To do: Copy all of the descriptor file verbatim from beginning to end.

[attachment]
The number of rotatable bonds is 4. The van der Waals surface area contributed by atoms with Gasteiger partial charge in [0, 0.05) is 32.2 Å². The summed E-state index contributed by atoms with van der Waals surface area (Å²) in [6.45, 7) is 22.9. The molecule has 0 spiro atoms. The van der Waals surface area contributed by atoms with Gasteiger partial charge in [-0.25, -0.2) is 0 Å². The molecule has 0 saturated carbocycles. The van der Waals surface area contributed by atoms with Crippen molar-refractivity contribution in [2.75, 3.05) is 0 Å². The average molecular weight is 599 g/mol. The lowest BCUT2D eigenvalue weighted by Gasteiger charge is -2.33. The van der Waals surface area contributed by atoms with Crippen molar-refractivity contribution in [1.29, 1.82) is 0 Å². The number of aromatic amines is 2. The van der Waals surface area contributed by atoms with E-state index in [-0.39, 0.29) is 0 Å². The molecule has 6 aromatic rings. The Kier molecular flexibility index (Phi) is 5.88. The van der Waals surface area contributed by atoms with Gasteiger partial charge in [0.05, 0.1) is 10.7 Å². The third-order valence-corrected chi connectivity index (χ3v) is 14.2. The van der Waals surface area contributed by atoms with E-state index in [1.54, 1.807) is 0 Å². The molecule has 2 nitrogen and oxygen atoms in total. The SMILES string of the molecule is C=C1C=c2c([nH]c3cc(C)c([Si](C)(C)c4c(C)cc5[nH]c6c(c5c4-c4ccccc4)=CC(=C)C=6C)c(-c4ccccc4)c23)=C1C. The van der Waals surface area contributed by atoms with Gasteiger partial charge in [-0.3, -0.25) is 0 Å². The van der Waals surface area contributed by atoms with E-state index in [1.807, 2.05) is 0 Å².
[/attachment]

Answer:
The number of rotatable bonds is 4. The van der Waals surface area contributed by atoms with Gasteiger partial charge in [0, 0.05) is 32.2 Å². The summed E-state index contributed by atoms with van der Waals surface area (Å²) in [6.45, 7) is 22.9. The molecule has 0 spiro atoms. The van der Waals surface area contributed by atoms with Gasteiger partial charge in [-0.25, -0.2) is 0 Å². The molecule has 0 saturated carbocycles. The van der Waals surface area contributed by atoms with Crippen molar-refractivity contribution in [2.75, 3.05) is 0 Å². The average molecular weight is 599 g/mol. The lowest BCUT2D eigenvalue weighted by Gasteiger charge is -2.33. The van der Waals surface area contributed by atoms with Crippen molar-refractivity contribution in [1.29, 1.82) is 0 Å². The number of aromatic amines is 2. The van der Waals surface area contributed by atoms with E-state index in [-0.39, 0.29) is 0 Å². The molecule has 6 aromatic rings. The Kier molecular flexibility index (Phi) is 5.88. The van der Waals surface area contributed by atoms with Gasteiger partial charge in [0.05, 0.1) is 10.7 Å². The third-order valence-corrected chi connectivity index (χ3v) is 14.2. The van der Waals surface area contributed by atoms with E-state index in [1.54, 1.807) is 0 Å². The molecule has 2 nitrogen and oxygen atoms in total. The SMILES string of the molecule is C=C1C=c2c([nH]c3cc(C)c([Si](C)(C)c4c(C)cc5[nH]c6c(c5c4-c4ccccc4)=CC(=C)C=6C)c(-c4ccccc4)c23)=C1C. The van der Waals surface area contributed by atoms with Gasteiger partial charge in [-0.3, -0.25) is 0 Å². The van der Waals surface area contributed by atoms with E-state index in [1.807, 2.05) is 0 Å².